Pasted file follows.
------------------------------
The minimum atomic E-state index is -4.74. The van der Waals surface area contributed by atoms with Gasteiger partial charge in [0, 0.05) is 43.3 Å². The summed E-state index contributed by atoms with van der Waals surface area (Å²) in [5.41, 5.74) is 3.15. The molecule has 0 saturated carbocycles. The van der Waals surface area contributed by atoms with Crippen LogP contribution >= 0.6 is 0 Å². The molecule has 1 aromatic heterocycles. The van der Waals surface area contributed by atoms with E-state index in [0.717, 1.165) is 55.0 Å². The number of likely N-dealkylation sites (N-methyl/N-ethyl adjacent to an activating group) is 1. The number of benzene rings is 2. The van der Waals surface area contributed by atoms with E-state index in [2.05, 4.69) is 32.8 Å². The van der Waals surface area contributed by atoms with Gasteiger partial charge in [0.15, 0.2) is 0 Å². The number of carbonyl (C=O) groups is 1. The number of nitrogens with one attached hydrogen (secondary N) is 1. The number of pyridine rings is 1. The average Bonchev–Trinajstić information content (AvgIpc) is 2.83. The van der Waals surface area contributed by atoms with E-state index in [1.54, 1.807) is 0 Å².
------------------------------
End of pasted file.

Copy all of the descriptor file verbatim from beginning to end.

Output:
The minimum atomic E-state index is -4.74. The van der Waals surface area contributed by atoms with Gasteiger partial charge in [0, 0.05) is 43.3 Å². The summed E-state index contributed by atoms with van der Waals surface area (Å²) in [5.41, 5.74) is 3.15. The molecule has 0 saturated carbocycles. The van der Waals surface area contributed by atoms with Crippen LogP contribution >= 0.6 is 0 Å². The molecule has 1 aromatic heterocycles. The van der Waals surface area contributed by atoms with E-state index in [0.717, 1.165) is 55.0 Å². The number of likely N-dealkylation sites (N-methyl/N-ethyl adjacent to an activating group) is 1. The number of benzene rings is 2. The van der Waals surface area contributed by atoms with E-state index in [2.05, 4.69) is 32.8 Å². The van der Waals surface area contributed by atoms with Gasteiger partial charge in [0.15, 0.2) is 0 Å². The number of carbonyl (C=O) groups is 1. The number of nitrogens with one attached hydrogen (secondary N) is 1. The number of pyridine rings is 1. The average Bonchev–Trinajstić information content (AvgIpc) is 2.83. The van der Waals surface area contributed by atoms with E-state index in [1.54, 1.807) is 0 Å².